# Introduction to FormulaScript

To create dynamic and useful calculators, it is important to be able to leverage ConvertCalculator's powerful formula system named FormulaScript.

## Introduction

First of all, what exactly are formulas? Formulas are a collection of operations on values to produce a result. Right.. that does not seem to help, but let's start with an example. `1 + 2` is a formula that, when calculated, produces the result `3`. In this example `1` and `2` are values, addition is the operation (denoted by the operator `+`), and `3` is the result. As you would expect, FormulaScript has all the common arithmetic operators: `+` for addition, `-` for subtraction, `*` for multiplication, `/` for division, and `^` for exponentiation.

FormulaScript conforms with the standard operator precedent, but you may use brackets to change the order in which the operations are run: `3 * (1 + 2)`. Note that `+` and `-` have a dual function since they can be used to add and subtract two values but can also be used to make a value positive or negative, respectively: `+(5 - 10)` and `-(5 + 10)`.

## Basics

Until now FormulaScript seems like a glorified calculator, but FormulaScript offers more powerful features that allow you to build interesting calculators.

### Numbers

As shown above, you can use numbers in your calculations. Numbers can be whole numbers such as `1`, `2`, and `912748127`, but they can also have fractional values behind the decimal separator `.` such as `1.5`, `0.37182` and `1.0`. Note that for decimal numbers that lead with a `0`, you can omit this `0`, so `0.23` can also be `.23`. To improve readability for large numbers, you can insert `_` to separate the digits, e.g., `1_000_000`, note that the underscores have no meaning and are disregarded entirely, meaning they can be inserted anywhere in the number except at the start, e.g. `_10`.

### Strings

FormulaScript also allows you to work with textual data known as strings. Strings are any text enclosed by quotes e.g., `"This is a string"` and `"Strings can also have numbers 1191847"` and `'Strings can be enclosed by single quotes as well'`. To combine two strings, you can use the concatenation operator `&` e.g., `"A" & "B"` to get `"AB"`. It is possible to use quotes inside strings. Just make sure the outer quotes are not used within the string e.g., `"This is a 'string' with quotes"` or `'this is a "string" with quotes'`.

### Booleans

Sometimes it is useful to encode if values are true or false. In such cases, it is entirely possible to use the numbers `1` and `0` to define true or false. However, since this is a common pattern, FormulaScript allows you to use the literal words `true` and `false`. Note that these words are case-insensitive, so you could also write `True`, `FALSE`, or even `tRuE`. Boolean values by themselves are not extremely useful, but boolean values happen to be the results of comparisons.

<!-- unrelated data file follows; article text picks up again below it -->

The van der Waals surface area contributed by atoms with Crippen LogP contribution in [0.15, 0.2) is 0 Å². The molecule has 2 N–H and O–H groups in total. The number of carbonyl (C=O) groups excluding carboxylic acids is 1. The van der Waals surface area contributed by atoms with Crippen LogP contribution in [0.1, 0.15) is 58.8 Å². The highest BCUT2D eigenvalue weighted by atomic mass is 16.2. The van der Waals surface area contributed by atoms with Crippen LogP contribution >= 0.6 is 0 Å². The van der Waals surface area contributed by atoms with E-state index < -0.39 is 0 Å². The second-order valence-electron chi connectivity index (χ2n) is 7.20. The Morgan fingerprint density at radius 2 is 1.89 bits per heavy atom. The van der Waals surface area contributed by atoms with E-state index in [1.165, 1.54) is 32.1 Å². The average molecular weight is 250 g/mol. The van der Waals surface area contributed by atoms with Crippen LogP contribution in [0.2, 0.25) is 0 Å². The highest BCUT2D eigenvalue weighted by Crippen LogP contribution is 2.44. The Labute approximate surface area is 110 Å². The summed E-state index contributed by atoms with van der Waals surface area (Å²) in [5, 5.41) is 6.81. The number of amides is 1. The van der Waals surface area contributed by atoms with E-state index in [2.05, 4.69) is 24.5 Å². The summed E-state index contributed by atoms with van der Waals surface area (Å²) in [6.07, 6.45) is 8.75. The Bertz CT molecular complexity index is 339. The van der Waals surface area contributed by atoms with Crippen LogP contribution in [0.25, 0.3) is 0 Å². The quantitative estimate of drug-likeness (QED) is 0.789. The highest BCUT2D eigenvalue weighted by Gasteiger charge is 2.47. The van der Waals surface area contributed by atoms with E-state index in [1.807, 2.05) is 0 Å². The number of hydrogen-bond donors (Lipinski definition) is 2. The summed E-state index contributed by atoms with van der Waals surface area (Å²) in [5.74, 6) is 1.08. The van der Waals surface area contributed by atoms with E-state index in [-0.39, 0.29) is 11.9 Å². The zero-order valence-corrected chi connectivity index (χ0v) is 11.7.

### Comparisons

Comparisons are how you compare two values with each other. For example, you could check if a number is smaller than another number `10 < 15`, and in this case, the result of this comparison is `true` because `10` is smaller than `15`.

• To check if two values are bigger or smaller you can use `>` and `<` respectively.
• To check if two values are greater or equal use `>=` or less than or equal use `<=` .
• To check if two values are the same you can use `=` e.g. `(10 + 1) = 11`.
• To check if two values are NOT similar use `<>` e.g. `10 <> 11`.

You can use compare strings too, but only to check if they are the same e.g., `"A" = "A"` or `"A" <> "B"`.

Note that comparisons have the lowest precedence in formulas, so `2 < 1 + 1` is interpreted as `2 < (1 + 1)`.

### Functions

The real power of FormulaScript comes from functions. Functions are collections of code written for you to achieve some common or even complex case. To use a function, you must first define its name, then give the arguments, delimited by commas or semicolons, enclosed by parentheses: `FUNCTION(argument_1, argument_2; argument_3, ...; argument_n)`. Note that function names are case-insensitive. ConvertCalculator provides a lot of functions for different use cases such as logical operations, financial and statistical calculations, and math functions. To see a full list of functions, refer to this overview.